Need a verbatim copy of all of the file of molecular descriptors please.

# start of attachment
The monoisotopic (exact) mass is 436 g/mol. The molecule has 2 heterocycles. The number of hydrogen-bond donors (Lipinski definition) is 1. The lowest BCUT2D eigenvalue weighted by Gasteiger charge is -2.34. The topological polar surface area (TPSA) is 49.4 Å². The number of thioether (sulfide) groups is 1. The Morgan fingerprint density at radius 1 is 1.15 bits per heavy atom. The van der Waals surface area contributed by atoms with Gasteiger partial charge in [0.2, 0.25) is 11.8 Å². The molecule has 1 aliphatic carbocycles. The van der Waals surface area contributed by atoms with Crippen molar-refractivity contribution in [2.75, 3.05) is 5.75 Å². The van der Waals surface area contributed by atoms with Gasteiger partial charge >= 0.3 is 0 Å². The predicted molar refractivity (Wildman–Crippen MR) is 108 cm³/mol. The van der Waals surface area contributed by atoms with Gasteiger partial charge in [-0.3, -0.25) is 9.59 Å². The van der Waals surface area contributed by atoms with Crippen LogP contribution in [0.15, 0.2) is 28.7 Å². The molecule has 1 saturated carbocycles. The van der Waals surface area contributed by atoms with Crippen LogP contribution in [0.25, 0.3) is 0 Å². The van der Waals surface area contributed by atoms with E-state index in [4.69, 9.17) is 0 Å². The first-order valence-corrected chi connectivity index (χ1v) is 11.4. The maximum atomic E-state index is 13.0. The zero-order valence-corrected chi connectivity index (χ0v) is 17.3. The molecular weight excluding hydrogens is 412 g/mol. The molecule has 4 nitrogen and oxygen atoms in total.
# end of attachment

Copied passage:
The monoisotopic (exact) mass is 436 g/mol. The molecule has 2 heterocycles. The number of hydrogen-bond donors (Lipinski definition) is 1. The lowest BCUT2D eigenvalue weighted by Gasteiger charge is -2.34. The topological polar surface area (TPSA) is 49.4 Å². The number of thioether (sulfide) groups is 1. The Morgan fingerprint density at radius 1 is 1.15 bits per heavy atom. The van der Waals surface area contributed by atoms with Gasteiger partial charge in [0.2, 0.25) is 11.8 Å². The molecule has 1 aliphatic carbocycles. The van der Waals surface area contributed by atoms with Crippen molar-refractivity contribution in [2.75, 3.05) is 5.75 Å². The van der Waals surface area contributed by atoms with Gasteiger partial charge >= 0.3 is 0 Å². The predicted molar refractivity (Wildman–Crippen MR) is 108 cm³/mol. The van der Waals surface area contributed by atoms with Gasteiger partial charge in [-0.3, -0.25) is 9.59 Å². The van der Waals surface area contributed by atoms with Crippen LogP contribution in [0.15, 0.2) is 28.7 Å². The molecule has 1 saturated carbocycles. The van der Waals surface area contributed by atoms with Crippen LogP contribution in [0.25, 0.3) is 0 Å². The van der Waals surface area contributed by atoms with E-state index in [4.69, 9.17) is 0 Å². The first-order valence-corrected chi connectivity index (χ1v) is 11.4. The maximum atomic E-state index is 13.0. The zero-order valence-corrected chi connectivity index (χ0v) is 17.3. The molecular weight excluding hydrogens is 412 g/mol. The molecule has 4 nitrogen and oxygen atoms in total.